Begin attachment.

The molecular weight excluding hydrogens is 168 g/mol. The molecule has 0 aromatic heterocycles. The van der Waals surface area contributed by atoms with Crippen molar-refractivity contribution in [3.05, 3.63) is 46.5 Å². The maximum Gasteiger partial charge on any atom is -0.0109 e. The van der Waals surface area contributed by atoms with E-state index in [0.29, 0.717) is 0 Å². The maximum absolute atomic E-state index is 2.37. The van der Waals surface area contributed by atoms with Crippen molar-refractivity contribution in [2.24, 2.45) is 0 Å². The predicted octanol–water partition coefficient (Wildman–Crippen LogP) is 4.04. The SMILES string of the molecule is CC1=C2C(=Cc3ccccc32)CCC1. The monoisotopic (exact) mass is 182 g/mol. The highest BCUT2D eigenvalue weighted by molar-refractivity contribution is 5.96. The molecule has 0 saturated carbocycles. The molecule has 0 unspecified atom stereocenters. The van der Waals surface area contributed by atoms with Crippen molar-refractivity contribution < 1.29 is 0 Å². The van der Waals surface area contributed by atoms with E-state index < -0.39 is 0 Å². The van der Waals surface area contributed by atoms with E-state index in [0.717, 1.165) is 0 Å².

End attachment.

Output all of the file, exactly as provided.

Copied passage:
The molecular weight excluding hydrogens is 168 g/mol. The molecule has 0 aromatic heterocycles. The van der Waals surface area contributed by atoms with Crippen molar-refractivity contribution in [3.05, 3.63) is 46.5 Å². The maximum Gasteiger partial charge on any atom is -0.0109 e. The van der Waals surface area contributed by atoms with E-state index in [0.29, 0.717) is 0 Å². The maximum absolute atomic E-state index is 2.37. The van der Waals surface area contributed by atoms with Crippen molar-refractivity contribution in [2.24, 2.45) is 0 Å². The predicted octanol–water partition coefficient (Wildman–Crippen LogP) is 4.04. The SMILES string of the molecule is CC1=C2C(=Cc3ccccc32)CCC1. The monoisotopic (exact) mass is 182 g/mol. The highest BCUT2D eigenvalue weighted by molar-refractivity contribution is 5.96. The molecule has 0 saturated carbocycles. The molecule has 0 unspecified atom stereocenters. The van der Waals surface area contributed by atoms with Crippen molar-refractivity contribution < 1.29 is 0 Å². The van der Waals surface area contributed by atoms with E-state index < -0.39 is 0 Å². The van der Waals surface area contributed by atoms with E-state index in [0.717, 1.165) is 0 Å².